Traditional media still matters so don’t lose your heads over digital
To be a marketer in 2013 is to encounter a peculiar form of propaganda in which all things digital are promoted as the replacement for, antidote to, and general nemesis of traditional media. That’s especially true for TV which, if the reports are to be believed, is on its last legs as a marketing medium.
It was this propaganda that fuelled the hyperbolic coverage of Oreo’s tweet during the NFL Super Bowl in January which ‘won’ the battle for audience impact versus traditional TV ads on America’s biggest night for advertising. This was despite the fact that Oreo’s tweeted message – that you could dunk your cookie in the dark – was seen by less than 1 per cent of the audience that watched most of the TV ads that night.
Google chief executive Eric Schmidt brazenly claimed that YouTube had taken over traditional TV viewing. Although his comments made for great headlines, it just wasn’t true. Traditional TV remains the dominant activity for most viewers and, according to PwC, it will continue to dwarf online TV ad revenues to the tune of £50bn versus less than £4bn as far off as 2017.
Ofcom’s analysis of UK media consumption ties in with this. According to its data, average TV viewing has increased by an additional 20 minutes since 2005. Telly remains the most important brand-building tool for most brands, most of the time. So bollocks to YouTube and bollocks to all those who would tell you that TV is dead.
Don’t be afraid to kill the weak (brands)
Tesco’s former CEO Terry Leahy is unashamedly proud of the supermarket’s dominating force on high streets, pointing out that its success is a triumph of capitalism, or, as he put it: “You don’t want a society that prevents the [brand] that’s good at getting more customers and doing well.”
Capitalism rests on simple, predatory logic – weak brands must die and strong brands must kill them. Only then will the consumer be served and the market improve or, to use Leahy’s term, progress.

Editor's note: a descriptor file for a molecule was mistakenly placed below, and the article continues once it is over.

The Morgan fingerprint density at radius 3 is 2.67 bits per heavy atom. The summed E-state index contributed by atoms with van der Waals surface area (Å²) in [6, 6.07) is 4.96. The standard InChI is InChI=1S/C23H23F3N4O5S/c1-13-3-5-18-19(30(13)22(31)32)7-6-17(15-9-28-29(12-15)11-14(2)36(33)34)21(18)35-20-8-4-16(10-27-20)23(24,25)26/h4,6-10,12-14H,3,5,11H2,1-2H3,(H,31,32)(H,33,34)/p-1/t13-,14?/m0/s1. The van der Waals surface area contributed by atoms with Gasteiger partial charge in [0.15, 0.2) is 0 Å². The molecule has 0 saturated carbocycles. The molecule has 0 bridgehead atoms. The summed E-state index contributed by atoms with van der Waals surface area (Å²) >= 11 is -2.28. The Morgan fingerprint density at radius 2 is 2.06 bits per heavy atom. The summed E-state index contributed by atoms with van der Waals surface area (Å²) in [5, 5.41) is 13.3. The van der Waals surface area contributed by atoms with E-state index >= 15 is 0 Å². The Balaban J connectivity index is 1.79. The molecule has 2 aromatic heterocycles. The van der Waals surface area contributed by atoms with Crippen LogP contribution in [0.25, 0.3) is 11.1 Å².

Unfortunately, many marketers find this sharp end of capitalism unpalatable. We’re happy with the idea of deriving success from “delighting” customers but shy away from the side of that equation in which we “destroy” the competition.
Leahy does not have to be your guru. In Walter Isaacson’s biography of Steve Jobs, the founder of Apple exemplifies the killer spirit when he proclaims he will spend “every penny of Apple’s $40bn in the bank” to destroy Android. Be aggressive.
Create an open innovation culture
It has been a tradition within marketing to regard the creative teams at major ad agencies as the zenith of innovation. But stand even the most lauded agency creative up against the real innovation auteurs who inhabit the worlds of design, fashion and art and their creative capacity pales into insignificance.
Within the corporate world, however, the name Coca-Cola keeps cropping up when you mention innovation. I love, for example, the Asian strategy of creating a Coke can that can be twisted into halves and shared with a friend. It’s a simple but entrancing idea and turns the constraint of product packaging on its head.
My favourite innovation, however, has to be Coke’s ‘Small World Machine’ strategy. Back in March, Coca-Cola installed hi-tech vending machines in a pair of shopping malls: one in New Delhi, India and the other in Lahore, Pakistan. These so-called Small World Machines linked strangers from the divided nations in the hope of promoting cultural understanding and connection via a Coke vending machine. It may sound twee and slightly idealistic but the video of the activity is that rarest of things, a genuinely moving marketing moment.
Coke seems to have cracked the challenge of ‘open innovation’ – ideas don’t come from one place, they can come from anywhere. Coke has created a systematic, global innovation machine and the hits, I bet, will keep on coming and ensure there will only be one winner in the next round of the cola wars.
Ritson will return with a new theme for 2014 next week